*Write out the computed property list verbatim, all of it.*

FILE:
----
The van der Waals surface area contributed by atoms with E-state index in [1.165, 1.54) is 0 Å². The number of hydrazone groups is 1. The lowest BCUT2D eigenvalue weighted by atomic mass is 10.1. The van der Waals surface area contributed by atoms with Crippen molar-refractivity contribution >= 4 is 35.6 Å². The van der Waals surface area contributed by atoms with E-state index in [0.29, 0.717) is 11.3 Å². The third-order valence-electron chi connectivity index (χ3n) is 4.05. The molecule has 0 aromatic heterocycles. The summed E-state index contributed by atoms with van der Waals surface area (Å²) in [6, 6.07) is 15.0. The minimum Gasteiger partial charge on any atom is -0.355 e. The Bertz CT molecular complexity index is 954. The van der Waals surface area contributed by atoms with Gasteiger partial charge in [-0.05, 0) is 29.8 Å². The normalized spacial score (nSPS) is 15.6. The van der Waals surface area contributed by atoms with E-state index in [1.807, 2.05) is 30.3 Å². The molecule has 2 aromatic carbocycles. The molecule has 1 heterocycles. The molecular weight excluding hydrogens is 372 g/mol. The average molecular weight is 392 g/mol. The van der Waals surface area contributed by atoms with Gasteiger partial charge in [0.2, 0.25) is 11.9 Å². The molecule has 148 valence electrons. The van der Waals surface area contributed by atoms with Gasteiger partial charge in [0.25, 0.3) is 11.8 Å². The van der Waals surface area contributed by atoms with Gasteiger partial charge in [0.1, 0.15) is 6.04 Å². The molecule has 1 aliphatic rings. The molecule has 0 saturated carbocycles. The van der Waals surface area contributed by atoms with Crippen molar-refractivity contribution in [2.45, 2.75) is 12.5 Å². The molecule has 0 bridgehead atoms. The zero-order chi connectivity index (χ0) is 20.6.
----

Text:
The van der Waals surface area contributed by atoms with E-state index in [1.165, 1.54) is 0 Å². The number of hydrazone groups is 1. The lowest BCUT2D eigenvalue weighted by atomic mass is 10.1. The van der Waals surface area contributed by atoms with Crippen molar-refractivity contribution >= 4 is 35.6 Å². The van der Waals surface area contributed by atoms with E-state index in [0.29, 0.717) is 11.3 Å². The third-order valence-electron chi connectivity index (χ3n) is 4.05. The molecule has 0 aromatic heterocycles. The summed E-state index contributed by atoms with van der Waals surface area (Å²) in [6, 6.07) is 15.0. The minimum Gasteiger partial charge on any atom is -0.355 e. The Bertz CT molecular complexity index is 954. The van der Waals surface area contributed by atoms with Gasteiger partial charge in [-0.05, 0) is 29.8 Å². The normalized spacial score (nSPS) is 15.6. The van der Waals surface area contributed by atoms with E-state index in [1.807, 2.05) is 30.3 Å². The molecule has 2 aromatic carbocycles. The molecule has 1 heterocycles. The molecular weight excluding hydrogens is 372 g/mol. The average molecular weight is 392 g/mol. The van der Waals surface area contributed by atoms with Gasteiger partial charge in [0.2, 0.25) is 11.9 Å². The molecule has 148 valence electrons. The van der Waals surface area contributed by atoms with Gasteiger partial charge in [0.25, 0.3) is 11.8 Å². The van der Waals surface area contributed by atoms with Gasteiger partial charge in [0.1, 0.15) is 6.04 Å². The molecule has 1 aliphatic rings. The molecule has 0 saturated carbocycles. The van der Waals surface area contributed by atoms with Crippen molar-refractivity contribution in [2.45, 2.75) is 12.5 Å². The molecule has 0 bridgehead atoms. The zero-order chi connectivity index (χ0) is 20.6.